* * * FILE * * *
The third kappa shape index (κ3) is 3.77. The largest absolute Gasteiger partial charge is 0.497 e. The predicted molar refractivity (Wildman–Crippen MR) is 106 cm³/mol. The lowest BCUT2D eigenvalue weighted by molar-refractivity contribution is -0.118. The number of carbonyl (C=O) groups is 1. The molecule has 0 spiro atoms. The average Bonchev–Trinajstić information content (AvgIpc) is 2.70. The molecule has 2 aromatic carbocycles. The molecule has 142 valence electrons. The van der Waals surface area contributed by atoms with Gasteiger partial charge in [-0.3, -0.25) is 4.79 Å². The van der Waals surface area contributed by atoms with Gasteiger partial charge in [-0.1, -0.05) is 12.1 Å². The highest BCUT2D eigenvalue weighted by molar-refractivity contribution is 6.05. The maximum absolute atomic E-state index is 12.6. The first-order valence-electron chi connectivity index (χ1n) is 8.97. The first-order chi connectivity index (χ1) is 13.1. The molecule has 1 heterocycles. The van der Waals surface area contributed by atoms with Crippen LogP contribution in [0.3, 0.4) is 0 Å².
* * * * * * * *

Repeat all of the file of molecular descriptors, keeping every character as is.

The third kappa shape index (κ3) is 3.77. The largest absolute Gasteiger partial charge is 0.497 e. The predicted molar refractivity (Wildman–Crippen MR) is 106 cm³/mol. The lowest BCUT2D eigenvalue weighted by molar-refractivity contribution is -0.118. The number of carbonyl (C=O) groups is 1. The molecule has 0 spiro atoms. The average Bonchev–Trinajstić information content (AvgIpc) is 2.70. The molecule has 2 aromatic carbocycles. The molecule has 142 valence electrons. The van der Waals surface area contributed by atoms with Gasteiger partial charge in [-0.3, -0.25) is 4.79 Å². The van der Waals surface area contributed by atoms with Gasteiger partial charge in [-0.1, -0.05) is 12.1 Å². The highest BCUT2D eigenvalue weighted by molar-refractivity contribution is 6.05. The maximum absolute atomic E-state index is 12.6. The first-order valence-electron chi connectivity index (χ1n) is 8.97. The first-order chi connectivity index (χ1) is 13.1. The molecule has 1 heterocycles. The van der Waals surface area contributed by atoms with Crippen LogP contribution in [0.3, 0.4) is 0 Å².